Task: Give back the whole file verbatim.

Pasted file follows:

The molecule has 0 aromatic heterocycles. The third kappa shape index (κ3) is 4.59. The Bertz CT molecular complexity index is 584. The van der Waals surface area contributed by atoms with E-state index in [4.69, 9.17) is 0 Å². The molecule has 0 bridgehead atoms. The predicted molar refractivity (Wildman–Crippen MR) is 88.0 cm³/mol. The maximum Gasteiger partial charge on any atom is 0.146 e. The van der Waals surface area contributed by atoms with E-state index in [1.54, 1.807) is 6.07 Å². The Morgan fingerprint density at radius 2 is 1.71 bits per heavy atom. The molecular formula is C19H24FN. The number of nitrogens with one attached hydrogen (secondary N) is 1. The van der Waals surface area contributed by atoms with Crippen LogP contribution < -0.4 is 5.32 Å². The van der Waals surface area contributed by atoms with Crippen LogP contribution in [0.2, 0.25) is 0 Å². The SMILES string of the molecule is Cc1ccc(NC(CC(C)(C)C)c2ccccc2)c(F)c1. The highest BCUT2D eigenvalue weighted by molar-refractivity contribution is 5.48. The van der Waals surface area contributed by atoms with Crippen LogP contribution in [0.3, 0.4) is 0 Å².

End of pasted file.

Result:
The molecule has 0 aromatic heterocycles. The third kappa shape index (κ3) is 4.59. The Bertz CT molecular complexity index is 584. The van der Waals surface area contributed by atoms with E-state index in [4.69, 9.17) is 0 Å². The molecule has 0 bridgehead atoms. The predicted molar refractivity (Wildman–Crippen MR) is 88.0 cm³/mol. The maximum Gasteiger partial charge on any atom is 0.146 e. The van der Waals surface area contributed by atoms with E-state index in [1.54, 1.807) is 6.07 Å². The Morgan fingerprint density at radius 2 is 1.71 bits per heavy atom. The molecular formula is C19H24FN. The number of nitrogens with one attached hydrogen (secondary N) is 1. The van der Waals surface area contributed by atoms with Crippen LogP contribution < -0.4 is 5.32 Å². The van der Waals surface area contributed by atoms with Crippen LogP contribution in [0.2, 0.25) is 0 Å². The SMILES string of the molecule is Cc1ccc(NC(CC(C)(C)C)c2ccccc2)c(F)c1. The highest BCUT2D eigenvalue weighted by molar-refractivity contribution is 5.48. The van der Waals surface area contributed by atoms with Crippen LogP contribution in [0.3, 0.4) is 0 Å².